The Life Sciences industry means that they are likely to hold sensitive or valuable data, which can be stolen by hackers for ransom, extortion and profit.
Cyber Risks in the Life Sciences Industry

With the recent increase in cyber crime making headlines across the world, it’s no wonder that the Life Science sector classes cyber crime as one of its top threats. Pharmaceutical, research, clinical trials and similar organisations all rely on technology to conduct their daily work, share information and communicate and the compromising of these systems can be devastating.

These companies rely on a reputation for reliability when working with clients, the government and investors, yet hackers, foreign spies, disgruntled employees and criminal networks are a risk to breaching the networks of these companies and potentially causing significant financial and reputational damage in the process. In this article, Gallagher will take a look at how cyber attacks pose a risk to the Life Sciences industry and what these organisations can do to help protect themselves.

The nature of the Life Sciences industry means that they are likely to hold sensitive or valuable data, which can be stolen by hackers for ransom, extortion and profit. As well as this, Life Science companies face significant regulatory issues if they fail to secure their data – even with GDPR in place, some businesses are unaware of the extent of the fines they could receive for failing to protect their data. These factors, combined with a general lack of employee security knowledge and a lack of investment in security infrastructure puts companies at risk.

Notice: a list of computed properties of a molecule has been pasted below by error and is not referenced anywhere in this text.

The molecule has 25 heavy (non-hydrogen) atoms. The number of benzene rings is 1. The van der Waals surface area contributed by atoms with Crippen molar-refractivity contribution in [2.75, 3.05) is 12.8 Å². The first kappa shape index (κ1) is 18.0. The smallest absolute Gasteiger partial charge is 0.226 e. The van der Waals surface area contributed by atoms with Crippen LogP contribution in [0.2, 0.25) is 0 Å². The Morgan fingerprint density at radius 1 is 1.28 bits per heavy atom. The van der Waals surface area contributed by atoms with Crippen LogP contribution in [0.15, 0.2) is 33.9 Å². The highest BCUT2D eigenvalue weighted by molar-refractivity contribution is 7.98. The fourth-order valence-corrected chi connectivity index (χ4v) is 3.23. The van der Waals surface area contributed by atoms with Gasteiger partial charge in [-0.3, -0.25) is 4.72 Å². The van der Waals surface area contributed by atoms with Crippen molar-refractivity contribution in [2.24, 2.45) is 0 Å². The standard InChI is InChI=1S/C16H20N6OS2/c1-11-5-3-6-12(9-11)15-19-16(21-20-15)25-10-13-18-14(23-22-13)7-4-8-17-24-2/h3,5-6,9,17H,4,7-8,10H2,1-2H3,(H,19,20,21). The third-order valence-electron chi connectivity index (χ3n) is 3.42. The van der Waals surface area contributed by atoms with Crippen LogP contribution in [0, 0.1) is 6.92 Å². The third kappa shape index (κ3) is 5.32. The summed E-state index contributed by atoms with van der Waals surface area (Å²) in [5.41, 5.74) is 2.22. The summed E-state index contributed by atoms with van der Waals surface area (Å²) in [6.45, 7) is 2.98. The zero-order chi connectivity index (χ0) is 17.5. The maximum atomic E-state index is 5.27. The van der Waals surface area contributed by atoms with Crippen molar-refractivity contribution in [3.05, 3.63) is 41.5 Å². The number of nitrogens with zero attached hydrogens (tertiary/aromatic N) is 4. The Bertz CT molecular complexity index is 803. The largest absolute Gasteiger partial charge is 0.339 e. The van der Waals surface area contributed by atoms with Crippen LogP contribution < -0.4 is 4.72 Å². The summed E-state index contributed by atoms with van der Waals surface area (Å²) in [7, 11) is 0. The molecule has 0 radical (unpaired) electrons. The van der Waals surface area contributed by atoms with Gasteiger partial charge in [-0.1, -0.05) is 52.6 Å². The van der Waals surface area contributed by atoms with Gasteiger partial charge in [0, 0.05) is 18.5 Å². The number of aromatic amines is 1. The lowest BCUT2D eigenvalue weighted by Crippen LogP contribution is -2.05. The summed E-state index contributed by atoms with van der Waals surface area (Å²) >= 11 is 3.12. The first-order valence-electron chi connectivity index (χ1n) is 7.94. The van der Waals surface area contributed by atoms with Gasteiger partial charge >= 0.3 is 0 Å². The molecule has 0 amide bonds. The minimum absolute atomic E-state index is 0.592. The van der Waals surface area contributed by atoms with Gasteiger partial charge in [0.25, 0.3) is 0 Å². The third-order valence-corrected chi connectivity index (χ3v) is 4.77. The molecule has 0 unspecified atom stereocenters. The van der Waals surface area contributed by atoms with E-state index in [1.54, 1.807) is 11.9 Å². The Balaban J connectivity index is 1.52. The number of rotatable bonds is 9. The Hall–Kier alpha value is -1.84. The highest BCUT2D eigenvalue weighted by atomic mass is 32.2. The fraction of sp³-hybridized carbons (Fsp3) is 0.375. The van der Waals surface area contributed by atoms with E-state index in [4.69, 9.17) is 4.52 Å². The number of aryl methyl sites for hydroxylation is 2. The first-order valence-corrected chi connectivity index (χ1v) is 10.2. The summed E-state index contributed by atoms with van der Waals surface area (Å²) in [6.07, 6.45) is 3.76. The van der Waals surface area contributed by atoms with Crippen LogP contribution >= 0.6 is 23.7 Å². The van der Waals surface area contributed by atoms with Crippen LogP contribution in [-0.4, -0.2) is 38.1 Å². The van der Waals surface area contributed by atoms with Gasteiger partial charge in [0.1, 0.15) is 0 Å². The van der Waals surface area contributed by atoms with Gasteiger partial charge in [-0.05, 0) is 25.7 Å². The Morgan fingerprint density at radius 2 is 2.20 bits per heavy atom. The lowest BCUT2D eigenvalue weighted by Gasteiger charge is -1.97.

This is reaffirmed by Gowling’s Digital Risk Calculator1, which highlighted that external cyber risks are the most concerning category of digital threat, with 51% of respondents believing that the threat was due to increase further over the following three years. The second biggest threat was risks related to highly sensitive and valuable data (55%). Other areas of concern included customer security (57%), identity theft (47%) and insider crime from employees (42%). While no one knows the true extent of insider theft, it is likely that company insiders are the biggest cause of proprietary information theft. Plus the increasing use of ‘cloud’ storage facilities and online networks mixed with sensitive information about pricing and formulas has created a potentially lucrative target for cyber attacks.


So how can you protect your business?

To begin to protect your business against cyber threats you need to understand what your assets are. What parts are critical to the day-to-day operations of your business and product development? What parts of this could be appealing to hackers or are protected under regulations?

Life Science companies need to take the time to catalogue these assets so that they can better understand their exposures and figure out what areas need security improvements. Below are some areas you should consider when carrying out an audit

Identifiable Personal Information and Personal Health Information